Sydney - Having promised a shot at rugby immortality, the Rugby World Cup instead delivered Quade Cooper a shattered knee, a bruised ego and a sense that nothing can ever again be taken for granted.
The New Zealand-born Wallaby now sits on the sidelines, waiting for his knee ligaments to mend as his teammates prepare for their clash with Wales at Cardiff's Millennium stadium on Saturday.
Rubbing salt into the wounds, James O'Connor's marauding turn at flyhalf in the Wallabies' 60-11 drubbing of the invitational Barbarians last week has stoked talk of Cooper losing grip on the position he has owned for the past two years.
The 23-year-old from the logging town of Tokoroa on New Zealand's North Island can do little but try to remain positive while he studies videos of himself and plots the next stage of his drama-filled career.
"It's not so tough watching them because I'm watching them do a good job and you still feel a part of it," the soft-spoken flyhalf told Reuters in an interview in Melbourne, describing his time off the pitch as a "privilege".
"But at the same time when you are having the break, you say 'I wish I was playing'. You've gotta look at it from a positive point of view and try to get myself back to being a better player and deal with this injury.
"It's good you know, someone has to be in that position when I'm not there and to see that (O'Connor's) doing a great job is only gonna help the team.
"If I do get a chance to go back and play, to have that knowledge of each other, how we play and to see him doing so well, it's only going to give himself confidence and the team confidence."
Cooper has not lacked opportunities to refine the art of looking on the bright side, having arrived in the country of his birth to a villain's welcome in the lead-up to the World Cup.
Dubbed a "cheap shot-artist" and "public enemy No 1" by a hostile local media, Cooper was booed by local spectators every time he got near the ball.
The pressure appeared to tell as the mercurial playmaker cut a jumpy figure in the tournament, with kicks flying off the side of his boot and his normally laser-sharp passes missing targets.
His World Cup ended with a standing ovation from the crowd, but it was sympathetic applause as he limped off the pitch early in the Wallabies' bronze medal victory over Wales, his knee having collapsed during one of his trademark side-steps.
"I don't know if (the scrutiny) got to me from an outsider looking in," said Cooper after walking gingerly onto a training pitch. "My teammates – everything seemed quite normal to me.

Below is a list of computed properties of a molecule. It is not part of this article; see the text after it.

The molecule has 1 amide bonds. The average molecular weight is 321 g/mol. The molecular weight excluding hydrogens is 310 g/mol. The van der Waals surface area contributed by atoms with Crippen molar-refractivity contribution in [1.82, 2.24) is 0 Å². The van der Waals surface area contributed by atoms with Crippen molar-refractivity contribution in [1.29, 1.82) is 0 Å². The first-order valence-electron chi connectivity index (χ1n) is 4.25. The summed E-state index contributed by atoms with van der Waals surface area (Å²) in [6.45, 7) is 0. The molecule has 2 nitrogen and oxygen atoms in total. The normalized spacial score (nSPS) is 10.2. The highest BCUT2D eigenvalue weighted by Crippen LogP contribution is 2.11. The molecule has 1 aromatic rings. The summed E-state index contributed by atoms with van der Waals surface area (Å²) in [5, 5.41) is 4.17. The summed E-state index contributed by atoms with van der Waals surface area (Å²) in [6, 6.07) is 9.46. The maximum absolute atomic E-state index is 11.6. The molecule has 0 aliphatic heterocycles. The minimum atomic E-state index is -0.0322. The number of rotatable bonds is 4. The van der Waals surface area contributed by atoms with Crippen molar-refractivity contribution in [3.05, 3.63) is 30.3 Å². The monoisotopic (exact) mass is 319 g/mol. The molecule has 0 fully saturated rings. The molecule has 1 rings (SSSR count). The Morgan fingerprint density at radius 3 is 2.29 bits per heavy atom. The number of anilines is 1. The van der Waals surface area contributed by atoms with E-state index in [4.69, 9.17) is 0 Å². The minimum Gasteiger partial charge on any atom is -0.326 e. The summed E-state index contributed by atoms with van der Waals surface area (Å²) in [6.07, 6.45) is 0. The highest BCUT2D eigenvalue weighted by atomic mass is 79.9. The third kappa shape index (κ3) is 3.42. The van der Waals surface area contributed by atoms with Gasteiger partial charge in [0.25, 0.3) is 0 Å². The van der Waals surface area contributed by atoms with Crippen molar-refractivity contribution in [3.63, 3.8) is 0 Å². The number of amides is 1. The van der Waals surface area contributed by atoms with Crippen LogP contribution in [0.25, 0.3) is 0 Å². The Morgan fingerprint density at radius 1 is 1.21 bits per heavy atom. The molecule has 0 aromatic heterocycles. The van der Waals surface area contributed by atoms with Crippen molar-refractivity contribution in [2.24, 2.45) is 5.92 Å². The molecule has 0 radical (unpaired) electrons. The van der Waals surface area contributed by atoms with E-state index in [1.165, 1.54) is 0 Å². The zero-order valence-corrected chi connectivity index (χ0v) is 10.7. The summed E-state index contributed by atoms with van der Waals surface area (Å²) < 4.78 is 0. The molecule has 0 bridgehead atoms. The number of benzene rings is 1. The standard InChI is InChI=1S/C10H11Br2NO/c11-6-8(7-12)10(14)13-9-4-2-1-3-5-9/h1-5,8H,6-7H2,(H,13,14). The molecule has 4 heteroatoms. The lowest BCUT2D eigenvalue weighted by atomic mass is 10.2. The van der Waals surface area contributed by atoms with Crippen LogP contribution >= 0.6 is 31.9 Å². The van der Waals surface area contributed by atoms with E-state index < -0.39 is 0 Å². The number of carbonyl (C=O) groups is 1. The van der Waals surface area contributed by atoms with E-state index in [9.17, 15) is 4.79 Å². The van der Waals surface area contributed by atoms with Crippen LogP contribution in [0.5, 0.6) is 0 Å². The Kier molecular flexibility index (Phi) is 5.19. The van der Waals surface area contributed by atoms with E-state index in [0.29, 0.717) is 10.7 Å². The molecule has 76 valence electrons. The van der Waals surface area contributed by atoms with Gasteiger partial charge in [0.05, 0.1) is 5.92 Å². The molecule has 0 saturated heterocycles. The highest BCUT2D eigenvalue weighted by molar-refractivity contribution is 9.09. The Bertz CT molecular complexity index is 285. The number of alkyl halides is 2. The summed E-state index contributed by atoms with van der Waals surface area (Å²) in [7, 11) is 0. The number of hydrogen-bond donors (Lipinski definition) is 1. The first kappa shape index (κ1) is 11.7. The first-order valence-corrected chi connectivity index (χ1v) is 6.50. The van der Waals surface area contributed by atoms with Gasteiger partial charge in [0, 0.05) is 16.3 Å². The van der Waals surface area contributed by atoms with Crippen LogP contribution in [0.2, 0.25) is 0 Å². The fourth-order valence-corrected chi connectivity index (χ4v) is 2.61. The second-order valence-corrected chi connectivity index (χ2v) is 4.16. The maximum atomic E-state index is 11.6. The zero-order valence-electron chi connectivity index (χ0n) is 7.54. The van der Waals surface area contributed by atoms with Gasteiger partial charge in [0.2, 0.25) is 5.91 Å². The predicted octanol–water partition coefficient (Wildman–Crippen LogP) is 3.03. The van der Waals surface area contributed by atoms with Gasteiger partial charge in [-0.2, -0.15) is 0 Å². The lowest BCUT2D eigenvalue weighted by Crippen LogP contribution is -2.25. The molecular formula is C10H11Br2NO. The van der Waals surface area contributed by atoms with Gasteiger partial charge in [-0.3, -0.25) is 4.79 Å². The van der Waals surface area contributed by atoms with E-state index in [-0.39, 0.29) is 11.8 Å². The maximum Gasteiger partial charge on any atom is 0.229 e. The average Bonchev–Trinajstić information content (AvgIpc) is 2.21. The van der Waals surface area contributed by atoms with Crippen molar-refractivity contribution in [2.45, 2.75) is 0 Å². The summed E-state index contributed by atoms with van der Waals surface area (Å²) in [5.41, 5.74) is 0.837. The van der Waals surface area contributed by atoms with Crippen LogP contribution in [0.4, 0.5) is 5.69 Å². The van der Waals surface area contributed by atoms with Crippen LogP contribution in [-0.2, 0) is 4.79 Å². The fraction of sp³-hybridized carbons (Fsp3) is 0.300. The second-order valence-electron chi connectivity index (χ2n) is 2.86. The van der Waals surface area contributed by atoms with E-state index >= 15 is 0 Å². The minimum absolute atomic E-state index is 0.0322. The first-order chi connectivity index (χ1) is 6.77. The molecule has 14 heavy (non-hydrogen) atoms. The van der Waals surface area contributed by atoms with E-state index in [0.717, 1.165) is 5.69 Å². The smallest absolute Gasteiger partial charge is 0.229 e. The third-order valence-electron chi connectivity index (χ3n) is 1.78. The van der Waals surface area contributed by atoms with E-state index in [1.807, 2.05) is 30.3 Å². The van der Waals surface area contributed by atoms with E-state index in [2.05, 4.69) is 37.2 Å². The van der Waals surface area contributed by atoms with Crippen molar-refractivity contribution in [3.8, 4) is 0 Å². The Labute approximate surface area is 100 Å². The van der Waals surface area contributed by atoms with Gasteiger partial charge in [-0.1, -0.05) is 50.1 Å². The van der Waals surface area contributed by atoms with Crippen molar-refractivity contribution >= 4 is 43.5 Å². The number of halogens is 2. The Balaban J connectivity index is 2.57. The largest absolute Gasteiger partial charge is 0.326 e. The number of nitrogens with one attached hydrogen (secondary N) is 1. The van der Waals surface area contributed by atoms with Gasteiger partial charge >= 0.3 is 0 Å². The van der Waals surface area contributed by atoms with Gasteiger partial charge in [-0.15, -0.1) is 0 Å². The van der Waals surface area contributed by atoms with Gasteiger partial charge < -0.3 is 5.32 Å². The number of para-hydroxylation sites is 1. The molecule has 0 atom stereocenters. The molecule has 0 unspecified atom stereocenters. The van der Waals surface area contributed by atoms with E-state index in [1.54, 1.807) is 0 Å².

"I was lucky enough to have a great supporting network around me, I've got great family, great friends, obviously a great girlfriend as well so hopefully, having that kind of support I'll be better off for it.
"Going through all those experiences puts you in a better position, the only way you can learn is being thrust into it."
Cooper has contemplated the end of his Wallabies career before.
In 2009, he was charged with burglary after taking two laptops from a residence after a night out in Queensland's Gold Coast.
Humiliated by the media scandal and suspended by the Australian Rugby Union, the charges were later dropped.
He recovered to cement his place in coach Robbie Deans's Wallabies squad and in partnership with scrumhalf Will Genia, drove the Queensland Reds to the southern hemisphere's Super rugby title earlier this year
There was very little swagger in Cooper's bearing on Monday as he hobbled around, flicking passes to a state politician and a former Wales player for a photo-shoot to promote the British and Irish Lions Tour to Australia in 2013.
He faces at least another five months on the sidelines following his knee reconstruction and is expected to miss at least half of next year's Super season.
It may then take weeks to gain match fitness, leaving him scrambling to prove himself ready to return for the Wallabies' June tests against Wales and Scotland.
Although he speaks of himself as the incumbent flyhalf and a career Wallaby, when pressed, Cooper conceded his future remained up in the air and bound by only one year left on his national contract.
Having been wooed by clubs in Australia's hugely popular National Rugby League, a return to the rival code he played in his school days remains a temptation.
"It does (appeal) in some respects," he said. "It's a game that I haven't played in a couple of years since I was at school and it's a game that I enjoyed playing.
"I enjoyed my time playing rugby union as well and I've achieved a lot of things I've set out to as a young kid but there's always a lot more that you can achieve.
"I've got the opportunities to play for the Wallabies again... hopefully, given that chance."